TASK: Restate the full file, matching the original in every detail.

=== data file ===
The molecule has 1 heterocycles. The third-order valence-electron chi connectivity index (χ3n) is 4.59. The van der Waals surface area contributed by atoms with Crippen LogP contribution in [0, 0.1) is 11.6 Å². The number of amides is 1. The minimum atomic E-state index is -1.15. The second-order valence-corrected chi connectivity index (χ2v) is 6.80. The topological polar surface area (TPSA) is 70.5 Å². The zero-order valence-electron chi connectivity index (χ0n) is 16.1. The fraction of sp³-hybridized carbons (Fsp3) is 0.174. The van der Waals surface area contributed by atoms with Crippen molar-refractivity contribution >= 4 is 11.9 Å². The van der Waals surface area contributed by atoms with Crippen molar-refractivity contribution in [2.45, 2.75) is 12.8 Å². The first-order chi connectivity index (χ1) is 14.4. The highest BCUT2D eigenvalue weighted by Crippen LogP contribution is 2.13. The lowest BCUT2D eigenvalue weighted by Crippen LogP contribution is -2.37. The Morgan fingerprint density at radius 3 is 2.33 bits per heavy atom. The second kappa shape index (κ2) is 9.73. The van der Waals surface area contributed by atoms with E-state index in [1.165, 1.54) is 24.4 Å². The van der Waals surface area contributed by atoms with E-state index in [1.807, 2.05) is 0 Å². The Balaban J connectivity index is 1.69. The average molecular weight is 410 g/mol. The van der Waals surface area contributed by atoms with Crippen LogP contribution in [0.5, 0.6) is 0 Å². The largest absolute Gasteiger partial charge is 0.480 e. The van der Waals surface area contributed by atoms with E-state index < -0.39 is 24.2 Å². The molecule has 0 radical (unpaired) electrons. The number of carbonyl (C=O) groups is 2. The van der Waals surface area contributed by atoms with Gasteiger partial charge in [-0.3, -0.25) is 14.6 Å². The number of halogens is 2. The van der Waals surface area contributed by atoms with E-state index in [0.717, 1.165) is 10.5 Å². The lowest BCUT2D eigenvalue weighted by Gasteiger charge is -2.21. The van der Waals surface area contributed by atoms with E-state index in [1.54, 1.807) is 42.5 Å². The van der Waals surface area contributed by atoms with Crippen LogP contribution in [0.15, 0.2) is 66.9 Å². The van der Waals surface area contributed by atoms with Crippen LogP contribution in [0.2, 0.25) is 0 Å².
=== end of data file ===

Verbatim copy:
The molecule has 1 heterocycles. The third-order valence-electron chi connectivity index (χ3n) is 4.59. The van der Waals surface area contributed by atoms with Crippen LogP contribution in [0, 0.1) is 11.6 Å². The number of amides is 1. The minimum atomic E-state index is -1.15. The second-order valence-corrected chi connectivity index (χ2v) is 6.80. The topological polar surface area (TPSA) is 70.5 Å². The zero-order valence-electron chi connectivity index (χ0n) is 16.1. The fraction of sp³-hybridized carbons (Fsp3) is 0.174. The van der Waals surface area contributed by atoms with Crippen molar-refractivity contribution >= 4 is 11.9 Å². The van der Waals surface area contributed by atoms with Crippen molar-refractivity contribution in [2.45, 2.75) is 12.8 Å². The first-order chi connectivity index (χ1) is 14.4. The highest BCUT2D eigenvalue weighted by Crippen LogP contribution is 2.13. The lowest BCUT2D eigenvalue weighted by Crippen LogP contribution is -2.37. The Morgan fingerprint density at radius 3 is 2.33 bits per heavy atom. The second kappa shape index (κ2) is 9.73. The van der Waals surface area contributed by atoms with E-state index in [1.165, 1.54) is 24.4 Å². The van der Waals surface area contributed by atoms with E-state index in [1.807, 2.05) is 0 Å². The Balaban J connectivity index is 1.69. The average molecular weight is 410 g/mol. The van der Waals surface area contributed by atoms with Crippen LogP contribution in [0.5, 0.6) is 0 Å². The largest absolute Gasteiger partial charge is 0.480 e. The van der Waals surface area contributed by atoms with E-state index < -0.39 is 24.2 Å². The molecule has 0 radical (unpaired) electrons. The number of carbonyl (C=O) groups is 2. The van der Waals surface area contributed by atoms with Gasteiger partial charge in [-0.3, -0.25) is 14.6 Å². The number of halogens is 2. The van der Waals surface area contributed by atoms with E-state index in [0.717, 1.165) is 10.5 Å². The lowest BCUT2D eigenvalue weighted by Gasteiger charge is -2.21. The van der Waals surface area contributed by atoms with E-state index in [1.54, 1.807) is 42.5 Å². The van der Waals surface area contributed by atoms with Crippen LogP contribution in [0.15, 0.2) is 66.9 Å². The van der Waals surface area contributed by atoms with Crippen LogP contribution in [0.2, 0.25) is 0 Å².